[Edited on 27-4-2015 by Hennig Brand]




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[*] posted on 29-4-2015 at 04:40
0.6g of ETN Initiated by 1.5mil Cu EBW using 3700V, 0.5uf, capacitor discharged through ca. 51ft of RG-6 Coaxial Cable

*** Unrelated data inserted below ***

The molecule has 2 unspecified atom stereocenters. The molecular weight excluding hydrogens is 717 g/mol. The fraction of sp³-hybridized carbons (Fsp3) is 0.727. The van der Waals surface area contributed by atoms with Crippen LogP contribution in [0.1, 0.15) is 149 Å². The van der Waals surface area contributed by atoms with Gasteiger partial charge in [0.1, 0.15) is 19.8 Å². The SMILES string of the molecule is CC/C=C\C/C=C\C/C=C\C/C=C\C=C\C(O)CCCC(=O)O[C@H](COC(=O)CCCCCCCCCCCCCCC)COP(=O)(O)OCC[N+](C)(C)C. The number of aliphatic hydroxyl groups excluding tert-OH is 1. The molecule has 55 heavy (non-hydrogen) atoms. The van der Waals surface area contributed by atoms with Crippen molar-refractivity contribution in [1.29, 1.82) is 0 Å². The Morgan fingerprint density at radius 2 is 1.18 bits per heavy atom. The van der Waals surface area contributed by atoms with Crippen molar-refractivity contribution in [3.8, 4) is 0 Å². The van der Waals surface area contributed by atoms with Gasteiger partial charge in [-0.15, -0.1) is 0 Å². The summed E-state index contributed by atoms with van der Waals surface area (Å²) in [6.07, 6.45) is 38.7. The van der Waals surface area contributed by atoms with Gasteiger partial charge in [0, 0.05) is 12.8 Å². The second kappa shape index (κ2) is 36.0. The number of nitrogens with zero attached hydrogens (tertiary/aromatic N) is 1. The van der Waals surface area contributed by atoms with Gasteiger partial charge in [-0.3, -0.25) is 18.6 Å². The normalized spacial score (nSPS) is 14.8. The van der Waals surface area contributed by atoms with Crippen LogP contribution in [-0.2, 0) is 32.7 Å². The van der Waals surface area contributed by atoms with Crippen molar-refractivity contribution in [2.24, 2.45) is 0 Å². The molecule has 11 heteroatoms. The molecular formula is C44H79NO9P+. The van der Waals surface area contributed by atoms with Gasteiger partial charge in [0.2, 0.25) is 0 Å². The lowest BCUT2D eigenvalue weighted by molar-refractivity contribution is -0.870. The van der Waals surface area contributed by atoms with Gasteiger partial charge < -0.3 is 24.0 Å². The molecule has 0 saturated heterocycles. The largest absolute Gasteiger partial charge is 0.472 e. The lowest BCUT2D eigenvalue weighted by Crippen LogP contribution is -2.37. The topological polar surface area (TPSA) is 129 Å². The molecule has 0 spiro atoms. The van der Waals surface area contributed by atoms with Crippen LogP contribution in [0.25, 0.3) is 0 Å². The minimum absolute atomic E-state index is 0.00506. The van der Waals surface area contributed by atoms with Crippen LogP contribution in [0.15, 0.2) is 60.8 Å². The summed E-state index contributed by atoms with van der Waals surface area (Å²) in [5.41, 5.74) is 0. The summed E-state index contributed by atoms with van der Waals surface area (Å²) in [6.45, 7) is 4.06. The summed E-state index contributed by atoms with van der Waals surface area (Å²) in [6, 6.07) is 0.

The 0.6g of ETN was pressed into the 7.6mm Al casing in three increments. About 0.2g was pressed with a lever press at about 100lbs of force, about 0.2g was pressed firmly by hand and about 0.2g was poured in loose and then only very gently compressed just to settle and remove large voids. The copper bridgewire was ca. 1.5mil in diameter and ca. 100mil in length. The 0.5uF capacitor bank was charged to ca. 3700V before the small capacitor (0.15uF, 800V) on the third bug zapper supply was discharged through the primary winding of the trigger transformer sending a HV trigger pulse from the transformers secondary winding to the trigger electrode of the trigatron thereby discharging the main stored charge through the firing leads and bridgewire almost instantaneously. The trigger transformer used is a repurposed switching power supply transformer, salvaged from an old power supply. The trigger electrode/conductor and insulation/spacing were provided by a section of high voltage wire (40kV) connecting the flyback transformer and CRT anode from an old television. About 150 ohms worth of resistors were put in series between the trigger pulse generator and the trigger electrode to isolate the generator from the main electrical charge. The trigger circuit was fired by simply touching two wires together, connecting the capacitor to the primary winding of the trigger transformer. The target the EBW detonator was sitting on (held in place by tape) is 1/8" steel. Even from 40+ft away it was a nice boom, however the damage to the witness plate was a bit less than hoped for. There was, however, a significant dent in the top side and a substantial scab blown off the back side proving that there was definitely a detonation. A significant amount of the 0.6g of ETN may have been used up during the time it took to accelerate from low velocity to high velocity detonation.